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Reply To: Don’t Look Up: The Doomsday Dilettante,” with mythologist Norland Téllez”

#74520
Robert Juliano
Participant

Let us consider the image of the Last Supper. While I think it is an extreme stretch to apply this image to the movie, in a way it could work depending on how you see that image. In some imaginings, Christ as redeemer does not do so in the way which is popularly held. He is not the Christ who saves humanity, but is instead the man who embodies the example of how to live life authentically and uniquely. He is the one who has lived his own life and worked through the problems as they have emerged, both psychologically and physically, in his own life. He is the one who has been gripped by the Divine and the Devil – the one who has confronted both and worked out a solution to both – instead of following someone else’s path (which may also be likewise Divine). He is the one who is dealing with the particular challenges/problems of the Age in which he has been born. And he offers the possibility of redemption to us, not by being a hero, but by having set an example of how to live life authentically and responsibly. Crucially, by living an authentic life, one can be led to dismemberment, whether physically or psychologically, something which is shared across the cultures of the world throughout time. The Divine has inspired us in Life, and as we are human-all-too-human, we must experience to the dregs the ultimate culmination of that life, which may be crucifixion. Thus, we see Christ, not in terms of the hero myth or in terms of the “Imitatio Christi” of Thomas à Kempis where imitation is of Christ’s outer life, but instead as a far more nuanced being whom we can imitate on a far deeper level by living, as Christ did, one’s own life and doing so authentically. If we are to see the final scene as relating to the Last Supper, it is as a unique life authentically lived, especially in its last moments, before enduring the crucifixion.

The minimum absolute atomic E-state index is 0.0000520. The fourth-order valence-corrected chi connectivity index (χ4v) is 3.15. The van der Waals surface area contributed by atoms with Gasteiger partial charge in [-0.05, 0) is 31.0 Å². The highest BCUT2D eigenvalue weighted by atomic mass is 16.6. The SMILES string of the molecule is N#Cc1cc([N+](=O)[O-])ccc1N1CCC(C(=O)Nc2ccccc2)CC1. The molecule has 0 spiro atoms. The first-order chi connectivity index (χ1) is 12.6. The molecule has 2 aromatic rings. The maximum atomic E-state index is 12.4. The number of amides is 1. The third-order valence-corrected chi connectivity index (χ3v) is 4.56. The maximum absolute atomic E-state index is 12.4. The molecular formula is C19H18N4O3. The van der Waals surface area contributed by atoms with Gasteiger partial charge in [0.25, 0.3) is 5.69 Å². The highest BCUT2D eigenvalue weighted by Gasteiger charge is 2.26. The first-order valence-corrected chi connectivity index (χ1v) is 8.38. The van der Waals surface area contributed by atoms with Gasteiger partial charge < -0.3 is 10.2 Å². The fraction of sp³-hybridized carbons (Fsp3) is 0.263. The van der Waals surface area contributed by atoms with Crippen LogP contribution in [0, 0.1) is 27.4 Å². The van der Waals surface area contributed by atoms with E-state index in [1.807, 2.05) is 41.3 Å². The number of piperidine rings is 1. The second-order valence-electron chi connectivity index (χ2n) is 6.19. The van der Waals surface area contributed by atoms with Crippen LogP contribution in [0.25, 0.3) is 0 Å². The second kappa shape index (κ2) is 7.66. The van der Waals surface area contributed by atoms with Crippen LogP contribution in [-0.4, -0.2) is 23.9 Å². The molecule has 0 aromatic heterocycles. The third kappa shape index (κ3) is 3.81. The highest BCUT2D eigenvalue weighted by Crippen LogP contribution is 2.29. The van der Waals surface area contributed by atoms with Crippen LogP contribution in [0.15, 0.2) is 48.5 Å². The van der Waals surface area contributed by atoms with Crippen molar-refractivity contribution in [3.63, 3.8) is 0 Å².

Of course, none of this is meant to say or imply that the crucifixion is a necessary part of the path. Instead, it is meant to recognize that crucifixion may be part of one’s life and, if so, we still must live an authentic life. And one of the great impediments to living an authentic life is the hero and that a hero will save us. Living like there will be a solution to our problems instead of living an authentic life whether there is a solution or not. There is a certain wisdom to Dante’s “Abandon Hope, All Ye Who Enter Here.” It is a very soulful saying, one which helps us to find our way in the dark; to learn to see without light. The hero myth can sometimes interfere with living life as it is, especially in dire times. It is the holding on to solving the darkness that is part of the experience of dire circumstances with light instead of learning to see or navigate in the dark. The challenges of life may or may not have solutions. If there are solutions, we must absolutely strive to find them! But, if there are no solutions, we should not live life in despair – we must go on living, not a provisional life in fear, but an authentic life, affirming and embracing Life as it is.